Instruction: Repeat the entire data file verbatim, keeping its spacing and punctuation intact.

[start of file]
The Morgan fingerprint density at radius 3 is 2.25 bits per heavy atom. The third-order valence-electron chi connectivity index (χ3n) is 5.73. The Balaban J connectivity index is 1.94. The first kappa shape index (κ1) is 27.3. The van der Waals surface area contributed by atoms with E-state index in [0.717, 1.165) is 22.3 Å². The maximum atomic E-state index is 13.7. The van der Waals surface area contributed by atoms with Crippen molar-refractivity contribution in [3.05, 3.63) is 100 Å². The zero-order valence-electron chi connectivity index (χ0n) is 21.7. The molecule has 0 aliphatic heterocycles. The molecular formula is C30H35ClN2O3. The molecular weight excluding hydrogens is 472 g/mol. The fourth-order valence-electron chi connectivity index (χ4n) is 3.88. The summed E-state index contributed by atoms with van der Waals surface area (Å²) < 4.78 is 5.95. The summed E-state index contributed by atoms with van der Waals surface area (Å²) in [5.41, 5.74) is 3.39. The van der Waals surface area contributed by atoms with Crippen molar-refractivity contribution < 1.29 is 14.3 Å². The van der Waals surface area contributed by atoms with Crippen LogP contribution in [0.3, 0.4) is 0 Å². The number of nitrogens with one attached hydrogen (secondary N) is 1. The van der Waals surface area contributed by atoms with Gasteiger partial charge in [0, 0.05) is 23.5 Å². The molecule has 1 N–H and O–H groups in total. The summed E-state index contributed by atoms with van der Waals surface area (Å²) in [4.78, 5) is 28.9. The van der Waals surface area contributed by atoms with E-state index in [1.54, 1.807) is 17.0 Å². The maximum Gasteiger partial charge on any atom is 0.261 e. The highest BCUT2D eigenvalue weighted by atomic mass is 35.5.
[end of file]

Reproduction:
The Morgan fingerprint density at radius 3 is 2.25 bits per heavy atom. The third-order valence-electron chi connectivity index (χ3n) is 5.73. The Balaban J connectivity index is 1.94. The first kappa shape index (κ1) is 27.3. The van der Waals surface area contributed by atoms with E-state index in [0.717, 1.165) is 22.3 Å². The maximum atomic E-state index is 13.7. The van der Waals surface area contributed by atoms with Crippen molar-refractivity contribution in [3.05, 3.63) is 100 Å². The zero-order valence-electron chi connectivity index (χ0n) is 21.7. The molecule has 0 aliphatic heterocycles. The molecular formula is C30H35ClN2O3. The molecular weight excluding hydrogens is 472 g/mol. The fourth-order valence-electron chi connectivity index (χ4n) is 3.88. The summed E-state index contributed by atoms with van der Waals surface area (Å²) < 4.78 is 5.95. The summed E-state index contributed by atoms with van der Waals surface area (Å²) in [5.41, 5.74) is 3.39. The van der Waals surface area contributed by atoms with Crippen molar-refractivity contribution < 1.29 is 14.3 Å². The van der Waals surface area contributed by atoms with Crippen LogP contribution in [0.3, 0.4) is 0 Å². The number of nitrogens with one attached hydrogen (secondary N) is 1. The van der Waals surface area contributed by atoms with Gasteiger partial charge in [0, 0.05) is 23.5 Å². The molecule has 1 N–H and O–H groups in total. The summed E-state index contributed by atoms with van der Waals surface area (Å²) in [4.78, 5) is 28.9. The van der Waals surface area contributed by atoms with E-state index in [1.54, 1.807) is 17.0 Å². The maximum Gasteiger partial charge on any atom is 0.261 e. The highest BCUT2D eigenvalue weighted by atomic mass is 35.5.